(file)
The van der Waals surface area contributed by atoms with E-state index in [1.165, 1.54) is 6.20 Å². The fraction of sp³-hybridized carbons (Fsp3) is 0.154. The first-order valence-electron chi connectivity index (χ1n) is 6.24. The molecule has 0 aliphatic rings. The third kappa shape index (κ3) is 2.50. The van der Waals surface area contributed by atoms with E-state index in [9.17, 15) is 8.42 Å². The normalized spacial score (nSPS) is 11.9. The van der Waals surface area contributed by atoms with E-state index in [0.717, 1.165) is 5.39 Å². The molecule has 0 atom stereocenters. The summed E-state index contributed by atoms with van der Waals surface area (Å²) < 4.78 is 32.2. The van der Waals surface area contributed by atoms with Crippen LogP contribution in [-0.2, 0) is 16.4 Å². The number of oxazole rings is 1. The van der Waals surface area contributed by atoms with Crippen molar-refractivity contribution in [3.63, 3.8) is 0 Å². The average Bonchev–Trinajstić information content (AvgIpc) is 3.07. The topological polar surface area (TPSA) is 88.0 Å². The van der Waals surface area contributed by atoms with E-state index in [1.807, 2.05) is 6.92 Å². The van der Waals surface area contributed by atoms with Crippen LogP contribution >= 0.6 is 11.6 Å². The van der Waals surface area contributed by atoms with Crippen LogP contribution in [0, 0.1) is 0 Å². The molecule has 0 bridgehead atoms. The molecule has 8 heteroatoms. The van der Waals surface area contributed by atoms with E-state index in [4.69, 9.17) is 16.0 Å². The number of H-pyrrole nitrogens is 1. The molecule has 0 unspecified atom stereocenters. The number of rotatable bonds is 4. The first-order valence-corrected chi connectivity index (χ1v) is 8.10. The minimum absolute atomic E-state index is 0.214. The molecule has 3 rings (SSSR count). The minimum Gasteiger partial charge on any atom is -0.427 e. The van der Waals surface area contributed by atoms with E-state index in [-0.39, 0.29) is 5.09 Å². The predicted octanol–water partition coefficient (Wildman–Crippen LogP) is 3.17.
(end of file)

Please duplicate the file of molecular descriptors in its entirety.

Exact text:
The van der Waals surface area contributed by atoms with E-state index in [1.165, 1.54) is 6.20 Å². The fraction of sp³-hybridized carbons (Fsp3) is 0.154. The first-order valence-electron chi connectivity index (χ1n) is 6.24. The molecule has 0 aliphatic rings. The third kappa shape index (κ3) is 2.50. The van der Waals surface area contributed by atoms with E-state index in [9.17, 15) is 8.42 Å². The normalized spacial score (nSPS) is 11.9. The van der Waals surface area contributed by atoms with E-state index in [0.717, 1.165) is 5.39 Å². The molecule has 0 atom stereocenters. The summed E-state index contributed by atoms with van der Waals surface area (Å²) < 4.78 is 32.2. The van der Waals surface area contributed by atoms with Crippen LogP contribution in [-0.2, 0) is 16.4 Å². The number of oxazole rings is 1. The van der Waals surface area contributed by atoms with Crippen molar-refractivity contribution in [3.63, 3.8) is 0 Å². The average Bonchev–Trinajstić information content (AvgIpc) is 3.07. The topological polar surface area (TPSA) is 88.0 Å². The van der Waals surface area contributed by atoms with E-state index in [1.807, 2.05) is 6.92 Å². The van der Waals surface area contributed by atoms with Crippen LogP contribution >= 0.6 is 11.6 Å². The van der Waals surface area contributed by atoms with Crippen LogP contribution in [0, 0.1) is 0 Å². The molecule has 0 bridgehead atoms. The molecule has 8 heteroatoms. The van der Waals surface area contributed by atoms with E-state index in [4.69, 9.17) is 16.0 Å². The number of H-pyrrole nitrogens is 1. The molecule has 0 unspecified atom stereocenters. The number of rotatable bonds is 4. The first-order valence-corrected chi connectivity index (χ1v) is 8.10. The minimum absolute atomic E-state index is 0.214. The molecule has 3 rings (SSSR count). The minimum Gasteiger partial charge on any atom is -0.427 e. The van der Waals surface area contributed by atoms with E-state index in [-0.39, 0.29) is 5.09 Å². The predicted octanol–water partition coefficient (Wildman–Crippen LogP) is 3.17.